Understanding Nullish Coalescing (or ??) in Javascript

Understanding Nullish Coalescing (or ??) in Javascript

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In Javascript, the nullish coalescing operator, or ?? operator is used to return the right-hand side whenever the left-hand side is null or undefined. To understand a little bit better, let’s look at a few examples:

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// Is set to 0
let x = 0 ?? "hello";

// Is set to goodbye
let y = undefined ?? "goodbye";

// Is set to hello
let z = null ?? "hello";

// Is set to false
let a = false ?? "goodbye";

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The nullish coalescing operator is useful in situations where something can be returned as either null or undefined, and helps us tighten up our code. For example, a function that returns undefined in some situations can be provided with a default value:

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let myFunction = (a) => {
    if(a >= 5) {
        return "hello world";
    }
}

// Will return "goodbye world", since `myFunction(4)` returns undefined.
let runFunction = myFunction(4) ?? "goodbye world";

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Differences between the logical OR operator

In the past, we typically set default values in Javascript using the logical OR (||) operator. It has the same kind of functionality, in that it sets a value if the first value on the left doesn’t meet certain criteria. However, the || operator returns the right-hand value if the left-hand value is anything falsy – and there are a lot of falsy values, as shown in the list below.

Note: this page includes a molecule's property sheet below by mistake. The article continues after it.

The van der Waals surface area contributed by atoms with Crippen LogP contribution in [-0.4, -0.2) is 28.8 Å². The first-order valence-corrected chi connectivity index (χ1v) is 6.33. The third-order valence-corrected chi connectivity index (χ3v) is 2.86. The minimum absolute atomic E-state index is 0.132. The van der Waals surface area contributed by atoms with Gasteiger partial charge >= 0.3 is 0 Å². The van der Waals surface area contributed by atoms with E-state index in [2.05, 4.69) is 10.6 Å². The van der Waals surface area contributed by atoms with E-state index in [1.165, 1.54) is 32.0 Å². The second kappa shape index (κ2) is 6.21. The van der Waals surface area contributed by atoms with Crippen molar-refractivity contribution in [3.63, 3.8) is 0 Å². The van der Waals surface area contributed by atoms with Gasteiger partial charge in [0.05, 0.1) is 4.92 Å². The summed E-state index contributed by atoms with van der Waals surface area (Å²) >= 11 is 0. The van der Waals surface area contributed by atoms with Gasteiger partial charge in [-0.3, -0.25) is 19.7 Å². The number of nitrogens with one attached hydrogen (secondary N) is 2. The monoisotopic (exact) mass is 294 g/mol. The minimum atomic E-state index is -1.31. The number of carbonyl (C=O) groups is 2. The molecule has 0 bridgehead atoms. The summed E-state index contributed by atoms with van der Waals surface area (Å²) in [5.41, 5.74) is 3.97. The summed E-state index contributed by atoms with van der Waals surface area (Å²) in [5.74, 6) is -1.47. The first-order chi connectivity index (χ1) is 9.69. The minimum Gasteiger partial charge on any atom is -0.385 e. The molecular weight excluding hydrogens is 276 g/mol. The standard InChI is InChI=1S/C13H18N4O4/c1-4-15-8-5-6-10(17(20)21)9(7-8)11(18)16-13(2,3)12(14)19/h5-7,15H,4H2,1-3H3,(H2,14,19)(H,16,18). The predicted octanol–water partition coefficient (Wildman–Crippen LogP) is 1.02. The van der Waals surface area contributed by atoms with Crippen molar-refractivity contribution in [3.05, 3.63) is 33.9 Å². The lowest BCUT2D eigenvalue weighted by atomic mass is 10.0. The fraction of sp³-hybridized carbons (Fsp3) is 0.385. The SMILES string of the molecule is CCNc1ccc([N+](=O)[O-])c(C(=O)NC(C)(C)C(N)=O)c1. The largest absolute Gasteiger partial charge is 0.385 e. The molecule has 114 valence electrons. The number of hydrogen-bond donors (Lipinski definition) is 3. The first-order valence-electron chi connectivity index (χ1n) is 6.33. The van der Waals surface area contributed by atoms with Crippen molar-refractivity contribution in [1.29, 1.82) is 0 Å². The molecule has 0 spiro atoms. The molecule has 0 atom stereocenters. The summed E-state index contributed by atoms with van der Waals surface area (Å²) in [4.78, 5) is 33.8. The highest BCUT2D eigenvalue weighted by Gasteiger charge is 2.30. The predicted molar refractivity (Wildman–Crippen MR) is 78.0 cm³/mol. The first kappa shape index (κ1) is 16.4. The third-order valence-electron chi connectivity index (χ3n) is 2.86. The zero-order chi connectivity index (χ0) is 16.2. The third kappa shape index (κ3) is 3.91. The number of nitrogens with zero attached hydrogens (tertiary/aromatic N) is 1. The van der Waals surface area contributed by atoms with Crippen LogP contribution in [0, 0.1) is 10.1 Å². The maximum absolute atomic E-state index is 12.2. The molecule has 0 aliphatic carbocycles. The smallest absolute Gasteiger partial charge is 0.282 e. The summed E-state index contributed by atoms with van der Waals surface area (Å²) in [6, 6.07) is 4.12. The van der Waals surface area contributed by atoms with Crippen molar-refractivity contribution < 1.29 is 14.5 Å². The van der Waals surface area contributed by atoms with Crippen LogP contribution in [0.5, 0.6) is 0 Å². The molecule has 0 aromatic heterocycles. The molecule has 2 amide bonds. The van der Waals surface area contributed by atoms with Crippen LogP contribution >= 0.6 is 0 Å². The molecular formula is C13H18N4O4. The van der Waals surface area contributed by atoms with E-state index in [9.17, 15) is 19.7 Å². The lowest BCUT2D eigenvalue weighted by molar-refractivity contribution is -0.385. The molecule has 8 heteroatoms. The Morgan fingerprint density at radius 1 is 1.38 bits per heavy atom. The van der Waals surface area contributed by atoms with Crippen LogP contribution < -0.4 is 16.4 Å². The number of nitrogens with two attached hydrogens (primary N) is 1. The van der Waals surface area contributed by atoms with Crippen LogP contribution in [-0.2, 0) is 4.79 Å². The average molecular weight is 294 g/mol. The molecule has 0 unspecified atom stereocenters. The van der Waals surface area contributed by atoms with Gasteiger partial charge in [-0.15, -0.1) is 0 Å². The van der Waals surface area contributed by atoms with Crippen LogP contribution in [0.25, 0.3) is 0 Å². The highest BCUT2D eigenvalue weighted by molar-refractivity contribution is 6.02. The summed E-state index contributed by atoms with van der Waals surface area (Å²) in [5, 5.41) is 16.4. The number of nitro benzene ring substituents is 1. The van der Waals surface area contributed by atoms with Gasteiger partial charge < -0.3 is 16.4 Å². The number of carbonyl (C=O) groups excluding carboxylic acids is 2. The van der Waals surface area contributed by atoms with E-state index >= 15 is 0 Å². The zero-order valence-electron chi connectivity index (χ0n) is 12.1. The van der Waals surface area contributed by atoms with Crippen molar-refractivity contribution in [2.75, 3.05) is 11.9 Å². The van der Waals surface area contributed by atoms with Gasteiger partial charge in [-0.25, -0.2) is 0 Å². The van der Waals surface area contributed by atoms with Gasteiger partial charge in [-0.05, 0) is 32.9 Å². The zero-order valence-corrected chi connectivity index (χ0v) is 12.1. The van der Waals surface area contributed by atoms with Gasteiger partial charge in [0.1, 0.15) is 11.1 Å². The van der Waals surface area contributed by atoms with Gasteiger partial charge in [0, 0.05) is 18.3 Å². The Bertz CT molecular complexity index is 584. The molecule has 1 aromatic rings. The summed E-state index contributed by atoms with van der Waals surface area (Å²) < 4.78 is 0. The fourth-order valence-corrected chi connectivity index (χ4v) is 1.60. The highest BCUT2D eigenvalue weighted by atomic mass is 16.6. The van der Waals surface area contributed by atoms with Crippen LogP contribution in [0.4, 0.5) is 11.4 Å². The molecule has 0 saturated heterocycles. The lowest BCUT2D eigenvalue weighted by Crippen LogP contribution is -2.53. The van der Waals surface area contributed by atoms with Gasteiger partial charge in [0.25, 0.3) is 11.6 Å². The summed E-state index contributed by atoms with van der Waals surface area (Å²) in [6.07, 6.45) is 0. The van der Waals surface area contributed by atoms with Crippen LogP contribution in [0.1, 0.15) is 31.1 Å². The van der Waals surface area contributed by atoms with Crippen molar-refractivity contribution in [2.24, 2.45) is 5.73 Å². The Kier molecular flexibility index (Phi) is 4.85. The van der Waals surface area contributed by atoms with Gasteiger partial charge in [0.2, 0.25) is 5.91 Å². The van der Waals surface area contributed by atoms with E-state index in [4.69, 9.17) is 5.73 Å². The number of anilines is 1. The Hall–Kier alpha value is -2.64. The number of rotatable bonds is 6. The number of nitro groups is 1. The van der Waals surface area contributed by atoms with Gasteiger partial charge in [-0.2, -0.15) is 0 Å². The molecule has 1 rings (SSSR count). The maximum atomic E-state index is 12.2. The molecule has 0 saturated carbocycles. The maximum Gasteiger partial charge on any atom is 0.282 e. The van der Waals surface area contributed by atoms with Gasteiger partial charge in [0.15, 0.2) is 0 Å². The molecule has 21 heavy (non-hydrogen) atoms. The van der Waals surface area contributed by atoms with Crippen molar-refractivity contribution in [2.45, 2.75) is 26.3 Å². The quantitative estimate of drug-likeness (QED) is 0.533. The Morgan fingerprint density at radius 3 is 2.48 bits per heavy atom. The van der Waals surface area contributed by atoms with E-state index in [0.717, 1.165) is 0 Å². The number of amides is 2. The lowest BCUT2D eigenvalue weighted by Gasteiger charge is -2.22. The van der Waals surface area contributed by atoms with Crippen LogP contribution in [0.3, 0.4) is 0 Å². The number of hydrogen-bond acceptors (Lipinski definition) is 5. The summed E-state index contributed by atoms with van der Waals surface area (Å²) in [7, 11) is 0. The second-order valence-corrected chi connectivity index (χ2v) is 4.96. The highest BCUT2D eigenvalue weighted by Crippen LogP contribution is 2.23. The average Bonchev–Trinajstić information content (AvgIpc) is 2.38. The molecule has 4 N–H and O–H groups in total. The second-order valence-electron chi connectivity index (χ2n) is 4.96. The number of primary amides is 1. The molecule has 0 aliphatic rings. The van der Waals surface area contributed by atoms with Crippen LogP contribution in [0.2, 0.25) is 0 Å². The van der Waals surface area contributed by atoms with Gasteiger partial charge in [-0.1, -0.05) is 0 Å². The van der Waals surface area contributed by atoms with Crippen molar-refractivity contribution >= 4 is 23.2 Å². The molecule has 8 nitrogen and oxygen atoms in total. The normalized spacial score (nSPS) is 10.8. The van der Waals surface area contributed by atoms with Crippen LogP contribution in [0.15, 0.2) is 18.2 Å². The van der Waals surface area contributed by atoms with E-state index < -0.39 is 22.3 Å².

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Falsy Values

  • false
  • 0 or -0 or 0n
  • any empty string, i.e. ""
  • null
  • undefined
  • NaN

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As such, using the || operator would mean that if a function returned the value 0, and we really did want to use the 0 value, we wouldn’t be able to – since 0 is false. With the nullish coalescing operator (??), 0 is a valid value since it only triggers if a value is null or undefined:

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// Is set to 0
let x = 0 ?? 5;

// Is set to 5
let y = 0 || 5;

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Similarly, if a string is empty, the || operator would default to the right-hand side – which is not always the desired behavior. The ?? operator lets us avoid that:

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// Is set to ""
let x = "" ?? "default text";

// Is set to "default text"
let x = "" || "default text";

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Chaining the nullish coalescing operator

It is also possible to chain the nullish coalescing operator, as shown below:

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// Is set to "default text"
let x = null ?? undefined ?? "default text";

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But you cannot chain it with the logical || operator, unless with parenthesis:

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// Errors out:
let x = 0 || undefined ?? "default text";

// Returns "default text";
let y = (0 || undefined) ?? "default text";

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